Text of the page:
East Berbice-Corentyne

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East Berbice-Corentyne

Region 6
Administrative Region
Strand, New Amsterdam, British Guiana.jpg
Strand, New Amsterdam (before 1900)
East Berbice-Corentyne in Guyana.svg
Map of Guyana showing East Berbice-Corentyne region
Country Guyana
Regional Capital New Amsterdam
Area
  Total36,234 km2 (13,990 sq mi)
Population
 (2012 census)
  Total109,431
  Density3.0/km2 (7.8/sq mi)
[1]

East Berbice-Corentyne (Region 6) is one of ten regions in Guyana covering the whole of the east of the country. It borders the Atlantic Ocean to the north, Suriname to the east, Brazil to the south and the regions of Mahaica-Berbice, Upper Demerara-Berbice, Potaro-Siparuni and Upper Takutu-Upper Essequibo to the west.

Contents

Towns in the region include New Amsterdam, Corriverton and Rose Hall.

The Corentyne River forms the whole of the eastern border with Suriname, though the southernmost section is disputed territory known as the Tigri Area.

Population

The Government of Guyana has administered three official censuses since the 1980 administrative reforms, in 1980, 1991 and 2002. [2] In 2012, the population of East Berbice-Corentyne was recorded at 109,431 people. [3] Official census records for the population of East Berbice-Corentyne are as follows:

Notable persons

Communities

(including name variants):

See also

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Corriverton Place in East Berbice-Corentyne, Guyana

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Baracara village in East Berbice-Corentyne, Guyana

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Crabwood Creek town in East Berbice–Corentyne, Guyana

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Orealla Place in East Berbice-Corentyne, Guyana

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Moleson Creek Place in East Berbice-Corentyne, Guyana

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Port Mourant Town in East Berbice/Corentyne, Guyana

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Skeldon, Guyana Place in East Berbice-Corentyne, Guyana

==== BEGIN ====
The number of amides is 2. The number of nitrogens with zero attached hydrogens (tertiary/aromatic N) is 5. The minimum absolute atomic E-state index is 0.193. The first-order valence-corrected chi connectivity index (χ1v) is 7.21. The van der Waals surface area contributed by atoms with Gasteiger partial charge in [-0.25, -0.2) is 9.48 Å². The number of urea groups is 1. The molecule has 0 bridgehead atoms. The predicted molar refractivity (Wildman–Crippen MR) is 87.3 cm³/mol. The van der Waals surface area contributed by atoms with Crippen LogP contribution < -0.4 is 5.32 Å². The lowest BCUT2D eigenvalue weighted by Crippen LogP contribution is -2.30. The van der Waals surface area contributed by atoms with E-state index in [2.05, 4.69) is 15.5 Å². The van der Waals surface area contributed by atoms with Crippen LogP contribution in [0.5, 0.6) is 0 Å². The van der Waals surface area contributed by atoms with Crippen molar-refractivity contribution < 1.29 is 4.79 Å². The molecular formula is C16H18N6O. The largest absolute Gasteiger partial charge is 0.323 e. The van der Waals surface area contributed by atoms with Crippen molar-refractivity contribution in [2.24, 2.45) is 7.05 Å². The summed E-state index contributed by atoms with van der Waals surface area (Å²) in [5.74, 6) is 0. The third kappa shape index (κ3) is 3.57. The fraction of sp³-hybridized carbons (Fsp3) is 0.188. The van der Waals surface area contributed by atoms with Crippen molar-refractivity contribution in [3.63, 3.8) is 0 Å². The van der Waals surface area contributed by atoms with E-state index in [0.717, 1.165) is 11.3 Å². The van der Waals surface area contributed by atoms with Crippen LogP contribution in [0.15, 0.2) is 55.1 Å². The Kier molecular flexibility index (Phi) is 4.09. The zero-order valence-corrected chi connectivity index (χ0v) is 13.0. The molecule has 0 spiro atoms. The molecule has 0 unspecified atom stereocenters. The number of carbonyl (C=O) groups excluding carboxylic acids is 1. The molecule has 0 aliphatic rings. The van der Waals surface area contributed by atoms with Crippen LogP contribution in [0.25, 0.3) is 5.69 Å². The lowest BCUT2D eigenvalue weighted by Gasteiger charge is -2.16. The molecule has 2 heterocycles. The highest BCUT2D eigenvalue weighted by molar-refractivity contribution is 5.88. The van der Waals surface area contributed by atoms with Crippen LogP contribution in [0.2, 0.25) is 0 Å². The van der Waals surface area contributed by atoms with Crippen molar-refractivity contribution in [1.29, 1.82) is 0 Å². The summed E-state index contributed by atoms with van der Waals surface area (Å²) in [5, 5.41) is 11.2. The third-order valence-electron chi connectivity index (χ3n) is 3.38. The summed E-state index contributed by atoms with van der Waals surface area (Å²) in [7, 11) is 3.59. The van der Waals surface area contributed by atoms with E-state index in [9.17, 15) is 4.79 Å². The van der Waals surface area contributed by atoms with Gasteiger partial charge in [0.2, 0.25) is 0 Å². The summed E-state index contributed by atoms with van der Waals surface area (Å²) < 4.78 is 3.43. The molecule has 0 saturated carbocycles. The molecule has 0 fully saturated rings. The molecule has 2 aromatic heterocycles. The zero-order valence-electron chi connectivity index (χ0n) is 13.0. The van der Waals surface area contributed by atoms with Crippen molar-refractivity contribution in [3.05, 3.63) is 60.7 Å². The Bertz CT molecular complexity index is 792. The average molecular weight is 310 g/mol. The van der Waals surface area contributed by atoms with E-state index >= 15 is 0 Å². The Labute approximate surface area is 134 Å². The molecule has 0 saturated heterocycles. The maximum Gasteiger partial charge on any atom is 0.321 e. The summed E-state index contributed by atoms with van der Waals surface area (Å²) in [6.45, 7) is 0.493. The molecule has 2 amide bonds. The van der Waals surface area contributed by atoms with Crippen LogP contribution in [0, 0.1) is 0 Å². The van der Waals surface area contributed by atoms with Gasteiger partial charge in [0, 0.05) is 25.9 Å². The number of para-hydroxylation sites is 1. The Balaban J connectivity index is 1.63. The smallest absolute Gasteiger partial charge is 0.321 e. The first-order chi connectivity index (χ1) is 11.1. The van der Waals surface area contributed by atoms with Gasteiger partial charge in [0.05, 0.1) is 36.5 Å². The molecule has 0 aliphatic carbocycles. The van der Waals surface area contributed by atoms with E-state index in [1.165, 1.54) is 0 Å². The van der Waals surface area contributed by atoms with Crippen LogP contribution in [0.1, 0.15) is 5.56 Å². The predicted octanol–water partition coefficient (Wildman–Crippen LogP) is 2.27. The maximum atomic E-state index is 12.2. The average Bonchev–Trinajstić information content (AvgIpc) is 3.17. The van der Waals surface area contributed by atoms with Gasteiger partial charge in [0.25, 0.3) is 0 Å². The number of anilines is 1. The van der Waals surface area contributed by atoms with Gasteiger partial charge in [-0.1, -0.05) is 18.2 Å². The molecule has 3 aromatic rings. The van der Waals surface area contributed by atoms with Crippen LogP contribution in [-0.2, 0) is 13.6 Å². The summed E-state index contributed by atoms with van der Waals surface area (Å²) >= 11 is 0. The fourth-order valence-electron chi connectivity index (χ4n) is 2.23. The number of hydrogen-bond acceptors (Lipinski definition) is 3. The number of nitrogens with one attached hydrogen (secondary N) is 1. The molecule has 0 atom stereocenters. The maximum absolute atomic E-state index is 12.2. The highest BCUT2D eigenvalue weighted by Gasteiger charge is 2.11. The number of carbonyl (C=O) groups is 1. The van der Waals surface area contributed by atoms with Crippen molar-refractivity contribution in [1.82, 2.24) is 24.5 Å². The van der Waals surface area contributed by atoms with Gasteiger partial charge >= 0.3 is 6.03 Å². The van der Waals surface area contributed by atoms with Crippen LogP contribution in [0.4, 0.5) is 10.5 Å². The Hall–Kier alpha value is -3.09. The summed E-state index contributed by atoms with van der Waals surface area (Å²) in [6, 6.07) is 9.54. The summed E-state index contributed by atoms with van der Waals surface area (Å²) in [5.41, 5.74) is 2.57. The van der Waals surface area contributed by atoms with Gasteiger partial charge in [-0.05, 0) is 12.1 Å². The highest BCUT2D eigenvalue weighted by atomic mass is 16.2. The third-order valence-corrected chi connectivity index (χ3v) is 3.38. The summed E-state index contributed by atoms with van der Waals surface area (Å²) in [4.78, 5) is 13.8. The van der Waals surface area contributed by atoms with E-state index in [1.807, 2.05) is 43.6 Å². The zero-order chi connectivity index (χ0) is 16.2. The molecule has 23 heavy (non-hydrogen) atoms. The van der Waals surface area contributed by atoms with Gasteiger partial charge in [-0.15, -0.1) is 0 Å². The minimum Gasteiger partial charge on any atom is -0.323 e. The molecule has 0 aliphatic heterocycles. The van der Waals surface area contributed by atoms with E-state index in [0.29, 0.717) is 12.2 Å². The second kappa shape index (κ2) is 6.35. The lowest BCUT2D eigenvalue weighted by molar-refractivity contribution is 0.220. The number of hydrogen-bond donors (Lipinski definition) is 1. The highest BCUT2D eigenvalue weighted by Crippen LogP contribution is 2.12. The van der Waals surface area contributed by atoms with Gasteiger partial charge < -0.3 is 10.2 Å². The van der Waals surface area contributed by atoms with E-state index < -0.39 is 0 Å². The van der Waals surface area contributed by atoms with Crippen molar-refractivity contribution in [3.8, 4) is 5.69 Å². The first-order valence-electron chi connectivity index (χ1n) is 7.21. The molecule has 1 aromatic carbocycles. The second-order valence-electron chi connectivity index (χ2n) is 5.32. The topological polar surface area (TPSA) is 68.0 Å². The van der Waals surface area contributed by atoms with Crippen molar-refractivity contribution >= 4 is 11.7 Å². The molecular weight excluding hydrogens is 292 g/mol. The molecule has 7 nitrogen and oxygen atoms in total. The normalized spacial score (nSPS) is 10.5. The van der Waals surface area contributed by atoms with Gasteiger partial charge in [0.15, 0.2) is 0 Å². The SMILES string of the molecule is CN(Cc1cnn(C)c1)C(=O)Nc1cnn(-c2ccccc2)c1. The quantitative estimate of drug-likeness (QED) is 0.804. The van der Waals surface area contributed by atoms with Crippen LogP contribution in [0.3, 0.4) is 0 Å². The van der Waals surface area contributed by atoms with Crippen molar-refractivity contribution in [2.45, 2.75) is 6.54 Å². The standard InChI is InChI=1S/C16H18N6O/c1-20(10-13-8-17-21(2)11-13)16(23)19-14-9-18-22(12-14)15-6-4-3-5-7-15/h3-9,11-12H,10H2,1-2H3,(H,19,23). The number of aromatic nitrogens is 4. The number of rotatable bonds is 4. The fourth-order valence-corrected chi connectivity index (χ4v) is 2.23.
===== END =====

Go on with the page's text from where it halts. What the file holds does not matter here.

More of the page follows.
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Albion, Guyana town in East Berbice-Corentyne, Guyana

Albion is a village in East Berbice-Corentyne, Guyana.

The lands inhabited by indigenous peoples receive different treatments around the world. Many countries have specific legislation, definitions, nomenclature, objectives, etc., for such lands. To protect indigenous land rights, special rules are sometimes created to protect the areas they live in. In other cases, governments establish "reserves" with the intention of segregation. Some indigenous peoples live in places where their right to land is not recognised, or not effectively protected.

References

  1. Macmillan Publishers (2009). "Administrative Regions - 5 and 6". Macmillan Junior Atlas: Guyana. Oxford: Macmillan Caribbean. p. 35. ISBN   9780333934173.
  2. Beaie, Sonkarley Tiatun (19 September 2007). "Chapter 3: National Redistribution and Internal Migration" (PDF). 2002 Population and Housing Census - Guyana National Report. Bureau of Statistics. p. 51. Archived from the original (PDF) on 2 September 2012. Retrieved 29 August 2012.
  3. Beaie, Sonkarley Tiatun (19 September 2007). "National Population Trends: Size, Growth and Distribution" (PDF Download). 2002 Population and Housing Census - Guyana National Report. Bureau of Statistics. p. 25. Retrieved 29 August 2012.

Coordinates: 4°06′29″N58°11′00″W / 4.107943°N 58.18337°W / 4.107943; -58.18337